ML - Boston Common

2013 - Issue 4 - Fall

Boston Common - Niche Media - A side of Boston that's anything but common.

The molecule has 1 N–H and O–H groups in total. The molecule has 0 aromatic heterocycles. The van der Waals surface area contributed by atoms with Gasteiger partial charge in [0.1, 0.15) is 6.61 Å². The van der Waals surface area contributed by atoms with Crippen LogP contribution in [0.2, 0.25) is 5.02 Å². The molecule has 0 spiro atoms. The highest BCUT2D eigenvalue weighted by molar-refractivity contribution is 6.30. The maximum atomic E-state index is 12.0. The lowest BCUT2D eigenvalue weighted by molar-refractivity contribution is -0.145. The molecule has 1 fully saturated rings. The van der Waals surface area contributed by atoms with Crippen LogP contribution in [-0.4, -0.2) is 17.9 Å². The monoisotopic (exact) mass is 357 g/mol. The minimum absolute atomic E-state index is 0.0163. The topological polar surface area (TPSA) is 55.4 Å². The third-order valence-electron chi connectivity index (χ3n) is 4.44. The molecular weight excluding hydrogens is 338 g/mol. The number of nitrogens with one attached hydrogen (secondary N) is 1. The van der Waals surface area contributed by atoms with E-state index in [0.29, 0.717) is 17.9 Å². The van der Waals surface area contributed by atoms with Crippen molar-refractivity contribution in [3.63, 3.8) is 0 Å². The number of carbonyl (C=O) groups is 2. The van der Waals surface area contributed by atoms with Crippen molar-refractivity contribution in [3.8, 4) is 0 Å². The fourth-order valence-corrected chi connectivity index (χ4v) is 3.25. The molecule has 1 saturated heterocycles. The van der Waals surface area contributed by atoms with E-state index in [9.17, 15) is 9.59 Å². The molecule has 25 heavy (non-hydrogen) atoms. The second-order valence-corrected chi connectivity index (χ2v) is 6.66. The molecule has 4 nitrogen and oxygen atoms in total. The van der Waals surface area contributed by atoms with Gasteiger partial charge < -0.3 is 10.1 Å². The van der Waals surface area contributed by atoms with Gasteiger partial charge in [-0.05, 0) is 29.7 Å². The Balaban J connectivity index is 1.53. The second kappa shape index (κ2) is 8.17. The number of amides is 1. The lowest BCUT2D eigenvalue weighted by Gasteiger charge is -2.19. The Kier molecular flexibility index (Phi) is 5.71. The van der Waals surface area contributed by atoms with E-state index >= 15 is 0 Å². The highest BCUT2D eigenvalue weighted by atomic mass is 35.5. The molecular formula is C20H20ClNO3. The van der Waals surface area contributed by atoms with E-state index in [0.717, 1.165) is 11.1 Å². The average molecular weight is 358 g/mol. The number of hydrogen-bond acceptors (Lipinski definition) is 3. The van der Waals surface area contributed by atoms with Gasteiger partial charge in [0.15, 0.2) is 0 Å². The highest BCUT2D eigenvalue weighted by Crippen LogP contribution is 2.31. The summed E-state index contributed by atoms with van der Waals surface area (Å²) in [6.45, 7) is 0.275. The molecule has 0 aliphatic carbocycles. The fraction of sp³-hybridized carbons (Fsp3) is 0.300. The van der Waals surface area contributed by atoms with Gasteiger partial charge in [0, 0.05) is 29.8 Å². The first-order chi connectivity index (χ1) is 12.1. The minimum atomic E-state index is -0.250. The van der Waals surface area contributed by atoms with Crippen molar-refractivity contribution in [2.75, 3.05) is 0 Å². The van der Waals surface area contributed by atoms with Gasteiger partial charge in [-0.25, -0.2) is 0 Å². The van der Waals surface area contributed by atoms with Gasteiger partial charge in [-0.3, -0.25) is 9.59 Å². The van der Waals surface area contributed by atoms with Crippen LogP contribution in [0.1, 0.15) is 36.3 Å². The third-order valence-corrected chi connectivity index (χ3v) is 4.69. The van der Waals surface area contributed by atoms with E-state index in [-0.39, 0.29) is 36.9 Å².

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HOTTEST TICKET André De Shields as King Louie and Akash Chopra as Mowgli perform in The Jungle Book, opening at the Huntington's BU Theatre this fall. Jungle Fever B orn in India but raised in a rough British boarding school, Rudyard Kipling wrote the stories that compose The Jungle Book while living in Vermont, of all places. He and his American wife built a home just outside of Brattleboro, not far from her family estate, and lived there until a family feud caused them to return to England. Kipling's peripatetic life could well explain why he wrote about the orphaned boy Mowgli in search of a loving home. It's a story that resonated with Walt Disney, who oversaw production of the 1967 animated hit film—the last project he worked on before his death. Now a brand-new theater adaptation plays at the Huntington Theatre Company after a box-officebusting run in Chicago this summer. Unlike other Disney theatrical productions like Mary Poppins or The Lion King, Disney has largely left creation of this musical to the coproducers of the Huntington and Chicago's Goodman Theatre. At the helm is Mary Zimmerman, a MacArthur Foundation genius grant fellowship winner who directed Candide 74 to acclaim at the Huntington two years ago. Zimmerman explains her attraction to Kipling's theme of innocence lost: "The Mowgli stories, although they are completely fantastical and imaginary, were an act of recovery for [Kipling]. It was the recovery of a lost paradise—the paradise of his Indian childhood. We were all "We all have to leave the place of nature to enter the adult world." —MARY ZIMMERMAN once very young and wild and close to the animals, and we all have to grow up and leave the place of nature to enter the adult world," she says. "We put into books and paintings and plays that which we have lost. We are attempting to recover that loss." Zimmerman and her creative team found aesthetic inspiration for The Jungle Book on a two-week trip to India where, she says, they intensively discussed the project 24/7. "We knew early on that we wanted a beautiful, graphic jungle, but not one that matched the film exactly, and we knew that we didn't want to do costumes that hid the human form or face too much. That was in keeping with Kipling's penchant for describing the animals in utterly human terms," Zimmerman says. The music has been adapted, too, with famed Disney songwriter Richard Sherman offering counsel. He, along with his late brother, Robert, wrote much of The Jungle Book's music. But here the songs have an Indian and jazz infusion with sitars and swing. "Sherman is a miraculous man," Zimmerman says. "He's full of drive, energy— utterly enthusiastic." So are audiences. On word of mouth alone, the Huntington extended the show's run even before the production in Chicago closed. The Jungle Book runs September 7– October 13 at the Huntington Theatre Company's BU Theatre, 264 Huntington Ave., 617-266-0800; BC PHOTOGRAPHY BY LIZ LAUREN THE HUNTINGTON THEATRE COMPANY'S NEW THEATRICAL PRODUCTION OF THE JUNGLE BOOK MAKES US FALL IN LOVE WITH RUDYARD KIPLING'S TALES ALL OVER AGAIN. BY JARED BOWEN BOSTONCOMMON-MAGAZINE.COM 074_BC_SC_HT-JungleBook_Fall13.indd 74 8/2/13 2:30 PM

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